“It’s just a chance to be creative, A lot of people love zombie movies. They have a big audience. It your chance to make your own little one,” said John Allison, festival director and founder of Dark Bridges Film Festival.
He said the walk is essentially the same thing as going to a costume party but there are a few rules of respect all participants are expected to follow. On the events website, the first rule listed is “No Attacking Bystanders”.
Zombies will gather at 5 p.m. Saturday at Kiwanis Memorial Park and travel to the Broadway Theatre. The walk itself takes place from 6 p.m. – 6:45 p.m.
While the walk and film festival suggests an air of creepiness, Allison said the festival has something for everyone.
“We try to cover a wide range. We aren’t a horror festival. We are a good movie festival and we try to bring in really interesting stuff from around the world. There will be stuff you might not like, but if you stick around you’re probably going to find something that you love,” said Allison.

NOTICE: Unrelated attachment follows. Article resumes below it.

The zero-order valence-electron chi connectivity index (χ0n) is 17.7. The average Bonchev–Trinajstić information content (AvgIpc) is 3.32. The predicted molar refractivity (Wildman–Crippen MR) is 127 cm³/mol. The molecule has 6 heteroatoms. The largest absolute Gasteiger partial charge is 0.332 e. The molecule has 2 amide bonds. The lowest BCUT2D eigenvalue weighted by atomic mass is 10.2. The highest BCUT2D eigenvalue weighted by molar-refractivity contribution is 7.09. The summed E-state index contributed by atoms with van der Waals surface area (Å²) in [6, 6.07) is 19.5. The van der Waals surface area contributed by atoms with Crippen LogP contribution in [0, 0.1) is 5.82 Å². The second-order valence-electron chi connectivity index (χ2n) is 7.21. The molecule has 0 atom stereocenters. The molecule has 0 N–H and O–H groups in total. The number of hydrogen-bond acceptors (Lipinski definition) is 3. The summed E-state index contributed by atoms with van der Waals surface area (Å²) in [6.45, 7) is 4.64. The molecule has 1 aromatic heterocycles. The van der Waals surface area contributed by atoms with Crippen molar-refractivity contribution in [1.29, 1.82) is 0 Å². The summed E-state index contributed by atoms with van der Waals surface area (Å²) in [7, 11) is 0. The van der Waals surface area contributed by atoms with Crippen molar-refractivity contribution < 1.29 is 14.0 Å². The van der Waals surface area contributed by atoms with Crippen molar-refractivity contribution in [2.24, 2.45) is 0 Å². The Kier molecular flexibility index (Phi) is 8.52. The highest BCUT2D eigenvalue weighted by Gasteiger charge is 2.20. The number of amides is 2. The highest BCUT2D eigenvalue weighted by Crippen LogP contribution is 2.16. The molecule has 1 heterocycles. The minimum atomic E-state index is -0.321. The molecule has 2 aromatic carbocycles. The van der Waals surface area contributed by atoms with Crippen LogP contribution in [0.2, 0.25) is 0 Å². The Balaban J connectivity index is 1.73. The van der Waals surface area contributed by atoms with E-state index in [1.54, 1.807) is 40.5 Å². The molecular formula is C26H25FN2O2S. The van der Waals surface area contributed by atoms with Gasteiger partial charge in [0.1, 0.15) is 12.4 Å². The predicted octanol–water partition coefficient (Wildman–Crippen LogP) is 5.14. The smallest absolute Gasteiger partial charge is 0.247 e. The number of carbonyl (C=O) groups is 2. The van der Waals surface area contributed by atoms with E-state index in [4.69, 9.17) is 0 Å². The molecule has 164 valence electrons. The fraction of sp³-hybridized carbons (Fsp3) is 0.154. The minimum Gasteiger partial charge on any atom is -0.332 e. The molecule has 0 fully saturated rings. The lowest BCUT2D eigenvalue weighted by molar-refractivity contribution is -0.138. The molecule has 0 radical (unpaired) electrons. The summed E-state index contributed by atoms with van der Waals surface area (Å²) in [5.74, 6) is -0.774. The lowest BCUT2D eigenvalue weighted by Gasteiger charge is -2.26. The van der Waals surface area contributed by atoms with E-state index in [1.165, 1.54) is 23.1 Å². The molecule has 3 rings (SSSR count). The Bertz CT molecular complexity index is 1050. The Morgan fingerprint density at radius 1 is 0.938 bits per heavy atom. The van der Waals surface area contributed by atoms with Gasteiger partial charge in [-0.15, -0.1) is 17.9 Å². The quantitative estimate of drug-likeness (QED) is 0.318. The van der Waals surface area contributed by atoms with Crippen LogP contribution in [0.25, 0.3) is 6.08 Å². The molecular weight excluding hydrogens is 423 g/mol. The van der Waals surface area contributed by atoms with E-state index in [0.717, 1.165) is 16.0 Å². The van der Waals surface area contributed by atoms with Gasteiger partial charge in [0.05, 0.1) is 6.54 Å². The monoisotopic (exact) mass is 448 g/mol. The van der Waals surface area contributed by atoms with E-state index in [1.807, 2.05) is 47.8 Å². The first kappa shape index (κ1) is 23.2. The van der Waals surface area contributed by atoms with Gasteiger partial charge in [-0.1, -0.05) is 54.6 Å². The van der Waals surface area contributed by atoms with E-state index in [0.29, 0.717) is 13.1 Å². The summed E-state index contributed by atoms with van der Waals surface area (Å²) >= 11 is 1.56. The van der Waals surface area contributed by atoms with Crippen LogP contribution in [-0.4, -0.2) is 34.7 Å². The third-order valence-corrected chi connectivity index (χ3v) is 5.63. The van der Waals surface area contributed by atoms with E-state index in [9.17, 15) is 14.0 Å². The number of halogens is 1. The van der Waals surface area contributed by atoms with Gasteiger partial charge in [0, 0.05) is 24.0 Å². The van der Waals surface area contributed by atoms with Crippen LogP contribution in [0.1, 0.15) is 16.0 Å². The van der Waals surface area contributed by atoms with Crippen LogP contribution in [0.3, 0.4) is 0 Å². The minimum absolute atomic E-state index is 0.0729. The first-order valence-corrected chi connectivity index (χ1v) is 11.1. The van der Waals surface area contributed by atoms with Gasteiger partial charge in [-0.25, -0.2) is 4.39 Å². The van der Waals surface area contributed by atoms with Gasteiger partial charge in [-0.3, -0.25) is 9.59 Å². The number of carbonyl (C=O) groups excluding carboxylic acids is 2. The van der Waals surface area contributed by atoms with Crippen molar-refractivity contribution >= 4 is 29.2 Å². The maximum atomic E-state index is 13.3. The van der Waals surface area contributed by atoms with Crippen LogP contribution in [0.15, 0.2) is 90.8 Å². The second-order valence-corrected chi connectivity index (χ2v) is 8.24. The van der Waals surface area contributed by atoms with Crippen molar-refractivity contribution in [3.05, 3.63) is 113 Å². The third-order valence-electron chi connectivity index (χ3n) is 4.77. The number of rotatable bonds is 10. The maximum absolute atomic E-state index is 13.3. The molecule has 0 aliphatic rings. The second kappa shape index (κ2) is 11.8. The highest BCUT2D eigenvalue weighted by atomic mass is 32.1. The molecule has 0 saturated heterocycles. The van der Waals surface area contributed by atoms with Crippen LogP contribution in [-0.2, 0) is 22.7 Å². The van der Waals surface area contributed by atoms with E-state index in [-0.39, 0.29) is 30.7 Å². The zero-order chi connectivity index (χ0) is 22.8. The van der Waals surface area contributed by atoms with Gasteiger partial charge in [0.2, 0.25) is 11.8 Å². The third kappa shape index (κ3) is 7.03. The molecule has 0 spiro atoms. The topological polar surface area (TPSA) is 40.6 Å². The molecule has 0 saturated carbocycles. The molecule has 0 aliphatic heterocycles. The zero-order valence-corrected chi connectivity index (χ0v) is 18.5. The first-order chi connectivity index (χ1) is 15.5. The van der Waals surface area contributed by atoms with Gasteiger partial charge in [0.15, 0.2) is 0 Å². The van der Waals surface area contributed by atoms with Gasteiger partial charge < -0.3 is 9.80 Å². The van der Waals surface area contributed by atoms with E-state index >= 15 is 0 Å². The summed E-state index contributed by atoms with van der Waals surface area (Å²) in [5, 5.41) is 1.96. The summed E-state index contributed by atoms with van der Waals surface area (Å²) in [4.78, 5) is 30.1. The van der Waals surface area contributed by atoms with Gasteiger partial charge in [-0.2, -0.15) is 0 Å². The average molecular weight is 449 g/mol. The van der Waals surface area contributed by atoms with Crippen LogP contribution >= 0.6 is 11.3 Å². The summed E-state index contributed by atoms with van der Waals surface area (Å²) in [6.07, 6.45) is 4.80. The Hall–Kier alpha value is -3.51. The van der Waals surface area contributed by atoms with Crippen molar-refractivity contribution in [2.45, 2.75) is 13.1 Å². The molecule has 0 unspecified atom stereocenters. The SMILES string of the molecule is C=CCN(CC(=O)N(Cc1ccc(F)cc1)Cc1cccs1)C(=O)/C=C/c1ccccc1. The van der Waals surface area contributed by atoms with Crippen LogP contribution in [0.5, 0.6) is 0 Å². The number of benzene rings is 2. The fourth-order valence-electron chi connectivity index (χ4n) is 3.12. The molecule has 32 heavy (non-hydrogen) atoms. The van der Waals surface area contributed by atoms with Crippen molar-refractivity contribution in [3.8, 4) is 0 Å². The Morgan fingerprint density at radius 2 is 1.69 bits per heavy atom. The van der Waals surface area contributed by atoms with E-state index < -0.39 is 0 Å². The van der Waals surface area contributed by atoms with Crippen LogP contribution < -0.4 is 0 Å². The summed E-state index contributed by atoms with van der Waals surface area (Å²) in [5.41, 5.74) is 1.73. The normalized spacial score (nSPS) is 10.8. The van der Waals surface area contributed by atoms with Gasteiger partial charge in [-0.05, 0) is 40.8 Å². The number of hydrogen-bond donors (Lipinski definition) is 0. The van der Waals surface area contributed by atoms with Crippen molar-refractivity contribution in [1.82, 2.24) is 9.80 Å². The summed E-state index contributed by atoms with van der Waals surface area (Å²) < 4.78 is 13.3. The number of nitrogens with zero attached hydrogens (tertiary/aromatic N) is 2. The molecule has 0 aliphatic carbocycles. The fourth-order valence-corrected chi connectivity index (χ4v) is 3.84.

The film festival this year has more of a focus on independent and foreign films so Allison said attendance for each movie is lower this year but overall numbers are about the same. He pegs the number of people involved at some point in the festival at over 1000.
Allison said after the festival is over he’s looking forward to learning more about the provincial government’s proposed replacement of the killed Film Employment Tax Credit.
“It’s an industry that needs to be here. If we don’t have it here we look second class. Saskatoon and Saskatchewan wants to be a player in overall economics and everything like that. Why suddenly cut back on an industry,” said Allison.
The government is offering a twenty five per cent non refundable tax credit on all production expenses, including labour costs.